In September 2018, I was approached by Hachette Children's Group to create the cover for an upcoming YA novel-in-verse, The Black Flamingo by Dean Atta. The brief was to showcase the protagonist/narrator in a way that felt true to the story and to the concept of feeling at peace with one's identity.
Working alongside the in-house book designer and art director, I submitted multiple initial drafts based on the provided brief. The protagonist at this point was the author himself, so I created a few iterations of Dean both in and out of his drag persona for approval, with a background of monstera leaves to reflect the swamps and tropical settings flamingos often favour. The other key elements I brainstormed for the cover included a chorus of flamingos protecting the central figure, who himself was protectively cradling a black flamingo; a representation of the literal black flamingo but also a metaphorical signifier for the central figure/protagonist nurturing himself and his budding identity.
A version of Dean without a wig but in makeup, with a closed-mouth smile was decided on, and I proceeded to the colouring stage for this iteration.
At the same time as finalising the cover, I had also been working on the endpapers for the book, and designed a single pink feather that could be replicated to create a pattern for this purpose, as well as used as part of the interior illustrations if required.
The feather design was well-received and so it was decided that the cover itself should feature a slightly simpler background consisting of this feather, replicated in two shades of pink, in place of the leaves whose complexity might obscure the lettering that was to go on top. Meanwhile, the manuscript itself was evolving, which meant the brief evolved too; The Black Flamingo now featured a reimagined titular character named Michael who became the new narrator of the story. Consequently, I redesigned the central figure to portray this change in protagonist, and put together the new background.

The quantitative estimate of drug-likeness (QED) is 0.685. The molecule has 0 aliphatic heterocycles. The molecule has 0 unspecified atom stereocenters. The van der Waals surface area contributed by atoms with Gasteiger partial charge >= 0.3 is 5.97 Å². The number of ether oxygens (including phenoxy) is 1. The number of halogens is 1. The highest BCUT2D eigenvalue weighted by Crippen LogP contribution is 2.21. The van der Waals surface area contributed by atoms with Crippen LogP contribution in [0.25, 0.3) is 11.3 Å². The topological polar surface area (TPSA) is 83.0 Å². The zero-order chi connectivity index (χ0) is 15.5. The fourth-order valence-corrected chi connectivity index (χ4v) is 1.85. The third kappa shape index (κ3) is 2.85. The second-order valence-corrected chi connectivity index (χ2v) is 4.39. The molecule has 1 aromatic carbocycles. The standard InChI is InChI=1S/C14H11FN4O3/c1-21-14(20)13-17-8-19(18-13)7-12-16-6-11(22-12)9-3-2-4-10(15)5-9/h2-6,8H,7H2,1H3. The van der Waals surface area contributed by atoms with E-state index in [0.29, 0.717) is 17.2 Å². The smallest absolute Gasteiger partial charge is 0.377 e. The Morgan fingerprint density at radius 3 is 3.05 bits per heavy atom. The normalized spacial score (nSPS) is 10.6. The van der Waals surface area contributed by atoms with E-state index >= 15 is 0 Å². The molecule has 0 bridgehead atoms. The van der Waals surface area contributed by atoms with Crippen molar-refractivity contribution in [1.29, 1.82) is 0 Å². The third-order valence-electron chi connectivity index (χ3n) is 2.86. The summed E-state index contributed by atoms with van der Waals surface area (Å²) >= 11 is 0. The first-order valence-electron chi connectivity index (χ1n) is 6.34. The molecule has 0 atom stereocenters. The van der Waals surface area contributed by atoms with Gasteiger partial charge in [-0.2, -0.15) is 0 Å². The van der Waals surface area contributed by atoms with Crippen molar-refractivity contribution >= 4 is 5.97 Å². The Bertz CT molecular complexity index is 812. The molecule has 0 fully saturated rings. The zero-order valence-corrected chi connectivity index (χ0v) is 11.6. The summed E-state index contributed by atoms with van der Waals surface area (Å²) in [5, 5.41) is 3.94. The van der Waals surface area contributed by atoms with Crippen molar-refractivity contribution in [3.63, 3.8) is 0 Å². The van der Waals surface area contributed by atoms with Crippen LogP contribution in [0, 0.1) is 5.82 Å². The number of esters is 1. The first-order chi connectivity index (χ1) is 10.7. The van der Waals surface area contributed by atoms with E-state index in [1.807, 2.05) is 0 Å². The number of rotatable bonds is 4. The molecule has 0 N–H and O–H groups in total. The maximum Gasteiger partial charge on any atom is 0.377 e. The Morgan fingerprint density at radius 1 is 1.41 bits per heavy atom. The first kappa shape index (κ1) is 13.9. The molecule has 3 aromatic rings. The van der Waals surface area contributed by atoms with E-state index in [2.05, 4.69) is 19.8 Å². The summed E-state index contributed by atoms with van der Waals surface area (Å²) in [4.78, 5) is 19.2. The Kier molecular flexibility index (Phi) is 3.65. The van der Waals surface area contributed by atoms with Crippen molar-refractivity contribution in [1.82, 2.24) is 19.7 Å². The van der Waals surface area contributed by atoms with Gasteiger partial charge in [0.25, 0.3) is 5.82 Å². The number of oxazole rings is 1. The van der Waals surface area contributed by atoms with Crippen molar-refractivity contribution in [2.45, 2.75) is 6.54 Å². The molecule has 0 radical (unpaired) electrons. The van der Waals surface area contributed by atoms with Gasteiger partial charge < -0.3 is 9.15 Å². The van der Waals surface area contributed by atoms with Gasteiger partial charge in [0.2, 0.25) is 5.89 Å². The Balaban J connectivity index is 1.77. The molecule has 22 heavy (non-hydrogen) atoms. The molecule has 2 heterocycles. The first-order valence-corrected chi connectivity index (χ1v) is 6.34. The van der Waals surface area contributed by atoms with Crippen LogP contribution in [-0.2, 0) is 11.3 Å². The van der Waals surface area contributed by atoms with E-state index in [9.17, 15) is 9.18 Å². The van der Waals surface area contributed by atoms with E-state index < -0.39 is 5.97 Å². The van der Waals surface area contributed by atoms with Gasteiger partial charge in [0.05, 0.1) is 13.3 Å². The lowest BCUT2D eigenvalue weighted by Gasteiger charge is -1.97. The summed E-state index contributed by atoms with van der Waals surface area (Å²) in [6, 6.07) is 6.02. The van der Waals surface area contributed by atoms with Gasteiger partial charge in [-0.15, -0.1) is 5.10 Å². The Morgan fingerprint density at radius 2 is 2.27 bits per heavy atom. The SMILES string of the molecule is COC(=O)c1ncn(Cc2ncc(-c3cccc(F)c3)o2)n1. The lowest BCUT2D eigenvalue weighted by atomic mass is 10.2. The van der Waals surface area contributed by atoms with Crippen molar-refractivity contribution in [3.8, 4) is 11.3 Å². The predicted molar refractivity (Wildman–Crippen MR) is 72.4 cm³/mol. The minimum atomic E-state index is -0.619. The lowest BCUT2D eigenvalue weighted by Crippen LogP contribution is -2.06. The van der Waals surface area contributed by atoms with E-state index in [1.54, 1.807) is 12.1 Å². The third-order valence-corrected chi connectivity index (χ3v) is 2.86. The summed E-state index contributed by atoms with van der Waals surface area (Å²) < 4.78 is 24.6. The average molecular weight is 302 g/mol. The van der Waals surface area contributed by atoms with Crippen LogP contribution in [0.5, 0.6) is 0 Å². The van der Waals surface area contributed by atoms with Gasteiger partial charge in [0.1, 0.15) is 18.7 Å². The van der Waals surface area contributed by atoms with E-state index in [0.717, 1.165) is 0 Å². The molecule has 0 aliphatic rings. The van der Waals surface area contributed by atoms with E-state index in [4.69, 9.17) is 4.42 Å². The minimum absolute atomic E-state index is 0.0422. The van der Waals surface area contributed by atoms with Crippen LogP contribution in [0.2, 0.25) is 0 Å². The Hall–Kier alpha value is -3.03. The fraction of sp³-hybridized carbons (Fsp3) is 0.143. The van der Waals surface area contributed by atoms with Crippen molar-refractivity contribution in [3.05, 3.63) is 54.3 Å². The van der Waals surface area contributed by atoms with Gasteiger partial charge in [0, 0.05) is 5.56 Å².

With a few minor tweaks, and lettering added in-house at Hachette UK, the final iteration of the cover of The Black Flamingo was born.
I also put together the illustrated elements of the full jacket for the hardcover version of the book.
The interior illustrations came to life in parallel with the work on the cover, and were completed in batches based on the evolution of the manuscript. Some of the initial motifs were key elements from specific poems that were definitely going to be part of the story- such as the triple row of chairs in a classroom, a selection of flamingos at rest in water, and the drag society poster featuring a photograph of various drag artists. We were also aware going in that the interior illustrations would be in grayscale, so they needed to be in a more simplistic style while still aligning with the mood of the overall narrative and feel of the book. With various rounds of revisions, I constructed a cohesive set of interior illustrations that could be used, replicated and manipulated throughout the pages of the book to be used as required alongside various poems. Below is a selection of these illustrations.